- Conference date: 17-31 June 2002
- Location: Pisa (Italy)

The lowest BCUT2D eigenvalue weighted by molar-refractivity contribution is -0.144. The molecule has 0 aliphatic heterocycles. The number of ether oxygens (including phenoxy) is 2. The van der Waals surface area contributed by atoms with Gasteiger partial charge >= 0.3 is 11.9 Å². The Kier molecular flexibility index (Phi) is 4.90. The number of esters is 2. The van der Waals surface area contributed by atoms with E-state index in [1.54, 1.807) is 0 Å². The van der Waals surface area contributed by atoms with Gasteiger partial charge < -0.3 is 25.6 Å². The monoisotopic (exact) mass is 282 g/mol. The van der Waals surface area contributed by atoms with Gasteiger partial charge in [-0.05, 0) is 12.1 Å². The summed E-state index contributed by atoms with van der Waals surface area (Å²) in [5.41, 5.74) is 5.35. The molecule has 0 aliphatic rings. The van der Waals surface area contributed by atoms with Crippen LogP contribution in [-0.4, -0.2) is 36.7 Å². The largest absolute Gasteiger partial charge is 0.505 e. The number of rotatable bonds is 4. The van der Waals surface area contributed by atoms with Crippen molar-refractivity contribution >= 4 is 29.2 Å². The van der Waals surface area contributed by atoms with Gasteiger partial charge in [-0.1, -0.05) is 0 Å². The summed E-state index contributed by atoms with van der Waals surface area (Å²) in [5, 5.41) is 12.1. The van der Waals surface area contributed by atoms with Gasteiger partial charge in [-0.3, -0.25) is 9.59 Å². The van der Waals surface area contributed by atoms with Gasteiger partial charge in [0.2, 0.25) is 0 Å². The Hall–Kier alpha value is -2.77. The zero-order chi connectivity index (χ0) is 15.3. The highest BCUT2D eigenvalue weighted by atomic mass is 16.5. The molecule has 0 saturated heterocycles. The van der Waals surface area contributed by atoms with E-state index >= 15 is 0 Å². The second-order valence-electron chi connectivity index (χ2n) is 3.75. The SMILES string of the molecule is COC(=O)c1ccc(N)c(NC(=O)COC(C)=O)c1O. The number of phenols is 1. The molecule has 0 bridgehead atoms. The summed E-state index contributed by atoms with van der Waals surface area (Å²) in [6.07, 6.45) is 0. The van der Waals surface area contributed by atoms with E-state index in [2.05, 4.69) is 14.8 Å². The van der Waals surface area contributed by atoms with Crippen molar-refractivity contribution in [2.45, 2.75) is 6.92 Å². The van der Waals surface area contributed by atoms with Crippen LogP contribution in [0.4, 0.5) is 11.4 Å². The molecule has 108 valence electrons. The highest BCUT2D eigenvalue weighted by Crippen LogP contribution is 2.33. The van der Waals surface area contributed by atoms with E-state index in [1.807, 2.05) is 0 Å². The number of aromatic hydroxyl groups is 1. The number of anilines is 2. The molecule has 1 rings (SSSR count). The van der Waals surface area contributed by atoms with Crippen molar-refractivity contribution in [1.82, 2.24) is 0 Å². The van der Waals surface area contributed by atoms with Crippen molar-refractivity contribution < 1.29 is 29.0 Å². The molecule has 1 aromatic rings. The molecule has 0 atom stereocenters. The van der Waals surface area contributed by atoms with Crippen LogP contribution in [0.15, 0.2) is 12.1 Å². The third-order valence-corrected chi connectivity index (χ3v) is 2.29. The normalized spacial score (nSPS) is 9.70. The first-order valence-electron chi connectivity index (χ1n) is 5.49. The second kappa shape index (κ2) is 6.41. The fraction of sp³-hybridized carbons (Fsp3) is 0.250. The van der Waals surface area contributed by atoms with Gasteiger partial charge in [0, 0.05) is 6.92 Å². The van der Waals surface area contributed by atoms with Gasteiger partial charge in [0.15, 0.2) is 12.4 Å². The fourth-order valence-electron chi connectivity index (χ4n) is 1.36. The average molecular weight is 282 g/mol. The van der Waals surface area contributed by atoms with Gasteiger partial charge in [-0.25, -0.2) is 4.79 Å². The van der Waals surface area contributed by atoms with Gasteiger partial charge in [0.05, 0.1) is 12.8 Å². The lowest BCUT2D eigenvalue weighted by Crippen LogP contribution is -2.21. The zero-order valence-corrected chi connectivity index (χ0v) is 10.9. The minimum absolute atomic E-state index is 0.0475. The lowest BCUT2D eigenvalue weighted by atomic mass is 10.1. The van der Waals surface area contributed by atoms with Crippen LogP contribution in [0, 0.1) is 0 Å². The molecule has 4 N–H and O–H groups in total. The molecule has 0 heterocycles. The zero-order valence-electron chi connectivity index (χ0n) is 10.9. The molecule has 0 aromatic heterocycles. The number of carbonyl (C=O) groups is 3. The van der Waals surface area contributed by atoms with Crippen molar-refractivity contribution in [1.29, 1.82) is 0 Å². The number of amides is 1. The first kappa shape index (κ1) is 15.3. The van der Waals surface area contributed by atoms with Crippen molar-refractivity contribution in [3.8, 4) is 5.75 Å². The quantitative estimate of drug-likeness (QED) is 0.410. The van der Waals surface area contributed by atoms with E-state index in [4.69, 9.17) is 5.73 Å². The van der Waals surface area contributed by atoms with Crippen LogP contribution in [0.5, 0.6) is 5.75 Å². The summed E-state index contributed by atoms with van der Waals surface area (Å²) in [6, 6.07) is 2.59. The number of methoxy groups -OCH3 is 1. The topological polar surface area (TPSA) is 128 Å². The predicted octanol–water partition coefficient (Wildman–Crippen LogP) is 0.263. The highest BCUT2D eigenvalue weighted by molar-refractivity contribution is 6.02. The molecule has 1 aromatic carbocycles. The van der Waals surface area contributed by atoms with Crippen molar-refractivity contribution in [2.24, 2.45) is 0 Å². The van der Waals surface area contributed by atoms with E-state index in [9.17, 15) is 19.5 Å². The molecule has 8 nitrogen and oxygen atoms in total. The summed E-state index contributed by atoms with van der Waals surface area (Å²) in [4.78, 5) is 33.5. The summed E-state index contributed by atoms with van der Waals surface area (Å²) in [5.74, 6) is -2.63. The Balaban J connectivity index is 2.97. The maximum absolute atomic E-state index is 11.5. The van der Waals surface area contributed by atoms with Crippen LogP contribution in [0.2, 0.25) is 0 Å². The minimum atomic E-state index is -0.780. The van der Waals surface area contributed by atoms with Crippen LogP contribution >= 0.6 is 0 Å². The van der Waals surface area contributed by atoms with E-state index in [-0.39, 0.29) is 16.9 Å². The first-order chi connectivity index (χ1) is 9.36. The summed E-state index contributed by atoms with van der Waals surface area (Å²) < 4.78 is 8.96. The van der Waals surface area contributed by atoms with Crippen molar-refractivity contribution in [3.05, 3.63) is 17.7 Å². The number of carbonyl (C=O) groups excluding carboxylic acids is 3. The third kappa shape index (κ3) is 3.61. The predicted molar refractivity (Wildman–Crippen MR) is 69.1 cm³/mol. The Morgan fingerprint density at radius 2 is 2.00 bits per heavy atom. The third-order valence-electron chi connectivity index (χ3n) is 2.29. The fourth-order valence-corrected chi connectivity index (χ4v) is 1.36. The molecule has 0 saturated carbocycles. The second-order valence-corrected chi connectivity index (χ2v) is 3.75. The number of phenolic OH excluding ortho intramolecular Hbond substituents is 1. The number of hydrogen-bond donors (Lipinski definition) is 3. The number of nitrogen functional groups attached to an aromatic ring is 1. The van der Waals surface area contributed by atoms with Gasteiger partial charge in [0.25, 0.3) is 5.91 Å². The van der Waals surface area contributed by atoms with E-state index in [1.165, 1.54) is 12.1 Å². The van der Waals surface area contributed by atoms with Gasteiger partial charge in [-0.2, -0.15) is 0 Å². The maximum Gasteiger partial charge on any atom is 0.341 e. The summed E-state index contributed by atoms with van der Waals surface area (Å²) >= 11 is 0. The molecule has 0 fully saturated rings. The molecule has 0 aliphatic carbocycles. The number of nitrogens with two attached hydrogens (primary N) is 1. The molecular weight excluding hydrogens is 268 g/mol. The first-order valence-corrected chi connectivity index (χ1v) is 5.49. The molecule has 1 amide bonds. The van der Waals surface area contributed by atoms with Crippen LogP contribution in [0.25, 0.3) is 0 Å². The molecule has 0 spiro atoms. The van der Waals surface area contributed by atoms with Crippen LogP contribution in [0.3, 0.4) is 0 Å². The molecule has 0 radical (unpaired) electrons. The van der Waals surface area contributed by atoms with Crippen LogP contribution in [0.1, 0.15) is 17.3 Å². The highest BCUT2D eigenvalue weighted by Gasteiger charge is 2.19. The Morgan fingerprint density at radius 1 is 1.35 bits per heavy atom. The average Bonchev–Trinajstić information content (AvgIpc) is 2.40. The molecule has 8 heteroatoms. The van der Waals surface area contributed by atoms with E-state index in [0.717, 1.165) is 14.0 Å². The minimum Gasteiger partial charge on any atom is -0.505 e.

There is growing evidence that the heating of ions in coronal holes and the fast solar wind is due to cyclotron resonant damping of ion cyclotron waves. At the same time, the origin of these waves is much less understood. We suggest that the source of the waves in the coronal holes is a heat flux coming from the Sun. The heat flux generates ion cyclotron waves through plasma microinstability, and then the waves heat the ions. We use a new view according to which the heat flux is launched intermittently by small‐scale reconnection events (nanoflares) at the coronal base. This allows the heat flux to be sporadically large enough to drive the instabilities, while at the same time to satisfy the time‐averaged energy requirements of the solar wind. Depending on the plasma parameters, the heat flux can excite shear Alfvén and electrostatic ion cyclotron waves. We show that, for reasonable parameters, the heat flux is sufficient to drive the instability that results in significant heating of protons and heavy ions in the inner corona.
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